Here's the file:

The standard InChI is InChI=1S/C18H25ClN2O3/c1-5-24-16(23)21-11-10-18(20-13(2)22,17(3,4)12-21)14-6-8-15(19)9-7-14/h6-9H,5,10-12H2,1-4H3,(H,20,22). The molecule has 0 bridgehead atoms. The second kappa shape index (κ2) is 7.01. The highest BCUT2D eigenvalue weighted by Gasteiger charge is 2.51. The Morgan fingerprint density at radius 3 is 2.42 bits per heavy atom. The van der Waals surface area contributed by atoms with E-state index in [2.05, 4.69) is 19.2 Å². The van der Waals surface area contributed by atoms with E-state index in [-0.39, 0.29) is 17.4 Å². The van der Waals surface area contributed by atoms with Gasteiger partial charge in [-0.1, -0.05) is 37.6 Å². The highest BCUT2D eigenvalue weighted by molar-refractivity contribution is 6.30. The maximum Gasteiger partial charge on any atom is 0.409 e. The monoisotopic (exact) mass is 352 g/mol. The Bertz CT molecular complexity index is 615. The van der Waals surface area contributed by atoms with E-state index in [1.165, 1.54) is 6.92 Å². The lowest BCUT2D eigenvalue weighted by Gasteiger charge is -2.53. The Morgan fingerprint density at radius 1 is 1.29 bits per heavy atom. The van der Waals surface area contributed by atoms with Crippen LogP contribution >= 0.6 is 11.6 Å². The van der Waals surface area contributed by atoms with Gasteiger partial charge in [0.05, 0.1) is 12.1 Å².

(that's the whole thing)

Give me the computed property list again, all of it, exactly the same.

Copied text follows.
The standard InChI is InChI=1S/C18H25ClN2O3/c1-5-24-16(23)21-11-10-18(20-13(2)22,17(3,4)12-21)14-6-8-15(19)9-7-14/h6-9H,5,10-12H2,1-4H3,(H,20,22). The molecule has 0 bridgehead atoms. The second kappa shape index (κ2) is 7.01. The highest BCUT2D eigenvalue weighted by Gasteiger charge is 2.51. The Morgan fingerprint density at radius 3 is 2.42 bits per heavy atom. The van der Waals surface area contributed by atoms with E-state index in [2.05, 4.69) is 19.2 Å². The van der Waals surface area contributed by atoms with E-state index in [-0.39, 0.29) is 17.4 Å². The van der Waals surface area contributed by atoms with Gasteiger partial charge in [-0.1, -0.05) is 37.6 Å². The highest BCUT2D eigenvalue weighted by molar-refractivity contribution is 6.30. The maximum Gasteiger partial charge on any atom is 0.409 e. The monoisotopic (exact) mass is 352 g/mol. The Bertz CT molecular complexity index is 615. The van der Waals surface area contributed by atoms with E-state index in [1.165, 1.54) is 6.92 Å². The lowest BCUT2D eigenvalue weighted by Gasteiger charge is -2.53. The Morgan fingerprint density at radius 1 is 1.29 bits per heavy atom. The van der Waals surface area contributed by atoms with Crippen LogP contribution >= 0.6 is 11.6 Å². The van der Waals surface area contributed by atoms with Gasteiger partial charge in [0.05, 0.1) is 12.1 Å².